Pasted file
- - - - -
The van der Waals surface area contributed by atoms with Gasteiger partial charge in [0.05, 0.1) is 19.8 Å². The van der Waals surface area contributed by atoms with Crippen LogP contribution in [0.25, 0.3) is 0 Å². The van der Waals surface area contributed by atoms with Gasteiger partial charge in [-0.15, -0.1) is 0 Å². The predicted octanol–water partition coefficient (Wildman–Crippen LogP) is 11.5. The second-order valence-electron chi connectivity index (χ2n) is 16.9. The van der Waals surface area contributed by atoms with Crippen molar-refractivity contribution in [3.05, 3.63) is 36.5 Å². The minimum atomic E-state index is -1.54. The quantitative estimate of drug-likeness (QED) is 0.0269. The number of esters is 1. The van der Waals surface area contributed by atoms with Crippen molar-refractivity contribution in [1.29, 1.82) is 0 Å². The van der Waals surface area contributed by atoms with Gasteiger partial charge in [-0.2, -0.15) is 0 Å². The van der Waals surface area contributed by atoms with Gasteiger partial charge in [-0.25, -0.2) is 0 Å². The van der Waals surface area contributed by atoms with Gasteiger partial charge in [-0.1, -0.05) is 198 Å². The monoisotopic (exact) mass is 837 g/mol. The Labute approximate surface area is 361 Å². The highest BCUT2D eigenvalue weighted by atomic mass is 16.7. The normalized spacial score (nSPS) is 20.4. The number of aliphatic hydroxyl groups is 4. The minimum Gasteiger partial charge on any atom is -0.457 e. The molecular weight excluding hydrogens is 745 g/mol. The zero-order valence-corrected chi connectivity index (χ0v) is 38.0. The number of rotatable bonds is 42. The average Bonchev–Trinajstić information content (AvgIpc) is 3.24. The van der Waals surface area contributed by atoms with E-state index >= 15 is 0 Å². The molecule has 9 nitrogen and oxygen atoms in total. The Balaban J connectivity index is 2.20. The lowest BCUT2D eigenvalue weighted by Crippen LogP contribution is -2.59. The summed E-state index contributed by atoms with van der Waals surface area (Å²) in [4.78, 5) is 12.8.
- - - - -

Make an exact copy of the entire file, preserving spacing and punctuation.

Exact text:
The van der Waals surface area contributed by atoms with Gasteiger partial charge in [0.05, 0.1) is 19.8 Å². The van der Waals surface area contributed by atoms with Crippen LogP contribution in [0.25, 0.3) is 0 Å². The van der Waals surface area contributed by atoms with Gasteiger partial charge in [-0.15, -0.1) is 0 Å². The predicted octanol–water partition coefficient (Wildman–Crippen LogP) is 11.5. The second-order valence-electron chi connectivity index (χ2n) is 16.9. The van der Waals surface area contributed by atoms with Crippen molar-refractivity contribution in [3.05, 3.63) is 36.5 Å². The minimum atomic E-state index is -1.54. The quantitative estimate of drug-likeness (QED) is 0.0269. The number of esters is 1. The van der Waals surface area contributed by atoms with Crippen molar-refractivity contribution in [1.29, 1.82) is 0 Å². The van der Waals surface area contributed by atoms with Gasteiger partial charge in [-0.2, -0.15) is 0 Å². The van der Waals surface area contributed by atoms with Gasteiger partial charge in [-0.25, -0.2) is 0 Å². The van der Waals surface area contributed by atoms with Gasteiger partial charge in [-0.1, -0.05) is 198 Å². The monoisotopic (exact) mass is 837 g/mol. The Labute approximate surface area is 361 Å². The highest BCUT2D eigenvalue weighted by atomic mass is 16.7. The normalized spacial score (nSPS) is 20.4. The number of aliphatic hydroxyl groups is 4. The minimum Gasteiger partial charge on any atom is -0.457 e. The molecular weight excluding hydrogens is 745 g/mol. The zero-order valence-corrected chi connectivity index (χ0v) is 38.0. The number of rotatable bonds is 42. The average Bonchev–Trinajstić information content (AvgIpc) is 3.24. The van der Waals surface area contributed by atoms with E-state index >= 15 is 0 Å². The molecule has 9 nitrogen and oxygen atoms in total. The Balaban J connectivity index is 2.20. The lowest BCUT2D eigenvalue weighted by Crippen LogP contribution is -2.59. The summed E-state index contributed by atoms with van der Waals surface area (Å²) in [4.78, 5) is 12.8.